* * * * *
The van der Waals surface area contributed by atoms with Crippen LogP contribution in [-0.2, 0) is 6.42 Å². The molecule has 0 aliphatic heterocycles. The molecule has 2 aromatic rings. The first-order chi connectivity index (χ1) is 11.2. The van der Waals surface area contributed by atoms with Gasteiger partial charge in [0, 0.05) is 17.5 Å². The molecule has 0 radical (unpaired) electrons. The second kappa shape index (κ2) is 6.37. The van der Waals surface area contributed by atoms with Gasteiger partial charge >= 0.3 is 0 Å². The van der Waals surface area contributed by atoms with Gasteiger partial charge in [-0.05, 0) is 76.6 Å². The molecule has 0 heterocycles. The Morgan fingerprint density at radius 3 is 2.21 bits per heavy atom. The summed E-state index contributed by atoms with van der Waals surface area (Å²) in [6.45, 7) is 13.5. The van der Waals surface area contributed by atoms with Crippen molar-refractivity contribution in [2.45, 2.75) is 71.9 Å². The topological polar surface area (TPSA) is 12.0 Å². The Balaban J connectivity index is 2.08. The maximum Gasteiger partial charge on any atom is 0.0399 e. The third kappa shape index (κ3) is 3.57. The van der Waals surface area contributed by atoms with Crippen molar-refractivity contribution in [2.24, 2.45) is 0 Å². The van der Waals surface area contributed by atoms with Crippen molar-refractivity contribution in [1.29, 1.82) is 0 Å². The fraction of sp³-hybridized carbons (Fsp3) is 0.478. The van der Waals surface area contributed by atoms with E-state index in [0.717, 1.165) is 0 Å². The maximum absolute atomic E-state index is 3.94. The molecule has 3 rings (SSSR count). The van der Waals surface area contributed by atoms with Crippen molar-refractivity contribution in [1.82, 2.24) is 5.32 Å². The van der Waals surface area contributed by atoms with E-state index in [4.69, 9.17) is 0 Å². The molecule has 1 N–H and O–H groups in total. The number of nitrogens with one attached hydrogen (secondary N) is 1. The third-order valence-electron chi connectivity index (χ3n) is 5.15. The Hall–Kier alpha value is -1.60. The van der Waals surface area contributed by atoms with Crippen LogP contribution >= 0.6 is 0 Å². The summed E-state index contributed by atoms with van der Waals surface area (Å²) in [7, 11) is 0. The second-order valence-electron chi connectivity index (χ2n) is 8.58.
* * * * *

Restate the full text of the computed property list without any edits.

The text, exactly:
The van der Waals surface area contributed by atoms with Crippen LogP contribution in [-0.2, 0) is 6.42 Å². The molecule has 0 aliphatic heterocycles. The molecule has 2 aromatic rings. The first-order chi connectivity index (χ1) is 11.2. The van der Waals surface area contributed by atoms with Gasteiger partial charge in [0, 0.05) is 17.5 Å². The molecule has 0 radical (unpaired) electrons. The second kappa shape index (κ2) is 6.37. The van der Waals surface area contributed by atoms with Gasteiger partial charge >= 0.3 is 0 Å². The van der Waals surface area contributed by atoms with Gasteiger partial charge in [-0.05, 0) is 76.6 Å². The molecule has 0 heterocycles. The Morgan fingerprint density at radius 3 is 2.21 bits per heavy atom. The summed E-state index contributed by atoms with van der Waals surface area (Å²) in [6.45, 7) is 13.5. The van der Waals surface area contributed by atoms with Crippen molar-refractivity contribution in [2.45, 2.75) is 71.9 Å². The topological polar surface area (TPSA) is 12.0 Å². The Balaban J connectivity index is 2.08. The maximum Gasteiger partial charge on any atom is 0.0399 e. The third kappa shape index (κ3) is 3.57. The van der Waals surface area contributed by atoms with Crippen molar-refractivity contribution in [2.24, 2.45) is 0 Å². The van der Waals surface area contributed by atoms with Crippen molar-refractivity contribution in [1.29, 1.82) is 0 Å². The fraction of sp³-hybridized carbons (Fsp3) is 0.478. The van der Waals surface area contributed by atoms with E-state index in [0.717, 1.165) is 0 Å². The maximum absolute atomic E-state index is 3.94. The molecule has 3 rings (SSSR count). The van der Waals surface area contributed by atoms with Crippen molar-refractivity contribution in [1.82, 2.24) is 5.32 Å². The van der Waals surface area contributed by atoms with E-state index in [4.69, 9.17) is 0 Å². The molecule has 1 N–H and O–H groups in total. The number of nitrogens with one attached hydrogen (secondary N) is 1. The third-order valence-electron chi connectivity index (χ3n) is 5.15. The Hall–Kier alpha value is -1.60. The van der Waals surface area contributed by atoms with Crippen LogP contribution >= 0.6 is 0 Å². The summed E-state index contributed by atoms with van der Waals surface area (Å²) in [7, 11) is 0. The second-order valence-electron chi connectivity index (χ2n) is 8.58.